Have you ever eard the term: "Different folks, same strokes" ?

That proverb is so much true when it come to african traditions. Somehow, someway, they are the similar for a lot of africans in the world, even if they appear completely different.

And today I want to talk to you about 5 traditions specific to African culture.

1- The Dot

In Africa, If a man wants to marry a woman, he must give a down payment to the family of the woman, depending off how much the father wants to give the hand of his daughter. But of course, the woman has to agree with the mariage first. Then, the father of the future husband meet with the father of the future wife, and they negociate for the price. This processus has multiple names, like "Lobola" in South Africa, or Maal in arabic Chad language.

2- The Respect for Elders

In Africa, as in many other cultures, we have a deep sense of respect for our elders. Whether they are parents, grandparents, or guardians, or chiefs. This notion is very important. For example, in some tribes in Nigeria, people even bow down to greet the elders. And in a culture where history and knowledge is mostly passed on by word of mouth, the elders have a tremendous amount of knowledge, which gives us invaluable life lessons.

And as far as parents and grandparents are concerned, they are the people who made sure that we are alive today. So it has nothing to do with how good they are or how bad they are, their love or their wealth, their mission has been to come together and bring us into this world. Mission accomplished for them, and because they did it, we have to respect them. It's super important. We can disagree with them, but that doesn't justify having the right to shout at them, attack them, or insult them. We have to respect the elders, especially the parents.


3- The Definition of Family

In African culture, we often have large families, for several reasons. The first is the notion of cousins/aunts. In some cultures, the cousin is only a first cousin, i.e. the son of the parent's brother. In our culture, a cousin is a person who has a close or distant family connection with us. For example, if a woman is my grandmother's cousin who had grandchildren of her own, then that woman is also my grandmother, and her grandchildren are my cousins.

I will even go further and say that in African culture, every person close to the family is a member of the family. We don't limit ourselves to blood ties to determine whether someone is a family member or not. For example, close friends of my parents I call them uncle and auntie.

This idea is a little bit in line with the values of respect for elders. It is common in African culture to call people who are older than us mom, dad, uncle or auntie when they are strangers.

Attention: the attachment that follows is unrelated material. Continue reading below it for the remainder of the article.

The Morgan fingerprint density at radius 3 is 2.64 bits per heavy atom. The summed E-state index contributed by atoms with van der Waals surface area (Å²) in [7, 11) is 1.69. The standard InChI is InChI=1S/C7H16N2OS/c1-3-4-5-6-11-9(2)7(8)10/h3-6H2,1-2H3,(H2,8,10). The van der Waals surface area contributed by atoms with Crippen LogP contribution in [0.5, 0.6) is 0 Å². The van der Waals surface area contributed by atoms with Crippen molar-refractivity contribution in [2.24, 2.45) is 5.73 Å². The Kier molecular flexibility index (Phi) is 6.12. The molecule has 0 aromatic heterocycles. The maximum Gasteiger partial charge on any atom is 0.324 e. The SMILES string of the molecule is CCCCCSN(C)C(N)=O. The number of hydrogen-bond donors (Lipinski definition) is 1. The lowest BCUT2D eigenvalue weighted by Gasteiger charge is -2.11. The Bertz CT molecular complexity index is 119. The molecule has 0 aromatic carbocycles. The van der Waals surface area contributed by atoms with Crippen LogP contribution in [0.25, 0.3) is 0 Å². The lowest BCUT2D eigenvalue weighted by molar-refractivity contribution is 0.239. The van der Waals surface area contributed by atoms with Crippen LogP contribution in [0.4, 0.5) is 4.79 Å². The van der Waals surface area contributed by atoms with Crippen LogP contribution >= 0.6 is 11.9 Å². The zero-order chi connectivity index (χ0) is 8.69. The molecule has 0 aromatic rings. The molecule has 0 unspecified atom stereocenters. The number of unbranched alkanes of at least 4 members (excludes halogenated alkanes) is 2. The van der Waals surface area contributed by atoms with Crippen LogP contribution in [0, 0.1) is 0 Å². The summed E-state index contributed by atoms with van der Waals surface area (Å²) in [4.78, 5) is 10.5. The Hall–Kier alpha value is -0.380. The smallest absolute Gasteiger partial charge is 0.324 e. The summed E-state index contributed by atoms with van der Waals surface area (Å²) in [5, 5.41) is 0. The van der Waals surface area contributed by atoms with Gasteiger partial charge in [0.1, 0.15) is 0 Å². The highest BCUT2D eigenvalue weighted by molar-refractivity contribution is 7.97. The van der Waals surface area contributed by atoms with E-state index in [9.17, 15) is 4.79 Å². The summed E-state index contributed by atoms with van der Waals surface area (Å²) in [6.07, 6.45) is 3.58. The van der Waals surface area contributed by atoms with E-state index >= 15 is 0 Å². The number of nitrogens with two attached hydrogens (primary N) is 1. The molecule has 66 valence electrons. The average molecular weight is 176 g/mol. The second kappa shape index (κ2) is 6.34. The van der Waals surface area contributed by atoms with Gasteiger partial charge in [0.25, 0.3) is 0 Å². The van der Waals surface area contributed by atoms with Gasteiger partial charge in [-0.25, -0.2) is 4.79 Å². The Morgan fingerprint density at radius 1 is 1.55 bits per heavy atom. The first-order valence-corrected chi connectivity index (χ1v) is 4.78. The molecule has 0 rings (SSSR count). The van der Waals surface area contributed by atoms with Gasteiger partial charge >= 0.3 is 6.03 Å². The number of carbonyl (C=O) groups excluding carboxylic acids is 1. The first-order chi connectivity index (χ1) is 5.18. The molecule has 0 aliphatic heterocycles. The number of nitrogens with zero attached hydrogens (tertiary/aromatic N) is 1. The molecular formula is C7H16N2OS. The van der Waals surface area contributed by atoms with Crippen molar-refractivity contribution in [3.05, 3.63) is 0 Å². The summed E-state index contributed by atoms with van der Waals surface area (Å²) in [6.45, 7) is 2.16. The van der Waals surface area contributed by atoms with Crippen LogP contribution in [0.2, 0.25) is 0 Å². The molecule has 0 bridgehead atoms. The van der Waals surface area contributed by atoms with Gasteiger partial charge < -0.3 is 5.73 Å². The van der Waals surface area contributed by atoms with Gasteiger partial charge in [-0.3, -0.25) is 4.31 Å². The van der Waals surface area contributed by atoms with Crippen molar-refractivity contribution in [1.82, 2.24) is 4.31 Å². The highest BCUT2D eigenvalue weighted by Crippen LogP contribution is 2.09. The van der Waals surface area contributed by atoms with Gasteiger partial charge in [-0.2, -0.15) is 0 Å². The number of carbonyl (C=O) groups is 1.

4- The Tontine

Principle born in France in 1653, and also present in other cultures, the tontine is widely used in African culture.

The tontine is a savings plan where a group of people get together and put some money in a common fund, in order to give the earnings to one of the people in the group.

For example:

Let's say I'm in a tontine of 20 people that operates every 3 months for 5 years. The investment amount is 250 euros per person. And that my turn of earnings is today. Well today I will earn 250x20, or 5000 euros. And three months later, it will be the turn of another person.

It's a principle that allows you to save in order to have in the short term a large capital to finance a project. And because the more members there are in a tontine, the bigger the gains will be. In the African culture where we commonly have very large families, tontines are efficient.

5- The Language

In Europe and America, very often the native language of the country is spoken (French, English, Italian, Spanish, Portuguese, German). And a second language that we learn at school, and a third language that we often forget. So basically, we speak only one language, two if we are good at school or if our parents have transmitted us their native language, and three if we often watch TV series in VO on Netflix.

Well hang in there my friend. Africa contains more than 300 different languages! So it is common to see in African culture someone speaking several languages.

In Nigeria, for example, most Nigerians will speak basic English, but they will also speak Hausa, Yoruba, Pidgin and/or Igbo. A basic Nigerian may therefore be fluent in 2 to 5 different languages. And if he also Netflix in VO, it can go up to 6 or 7!

Ghana alone has 50 languages, 11 of which are taught at school.

In North Africa, Arabic is the main language, but Arabic is a big word! There is Moroccan Arabic, Egyptian, Algerian, Fessi, Hassaniyya, and other regional dialects such as Tuareg. However, most of them will also be fluent in French.

What do you think of these traditions? Did you recognize some of them? Or did some of them surprise you? Feel free to let me know what you think of this.

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And remember: Different folks, same strokes.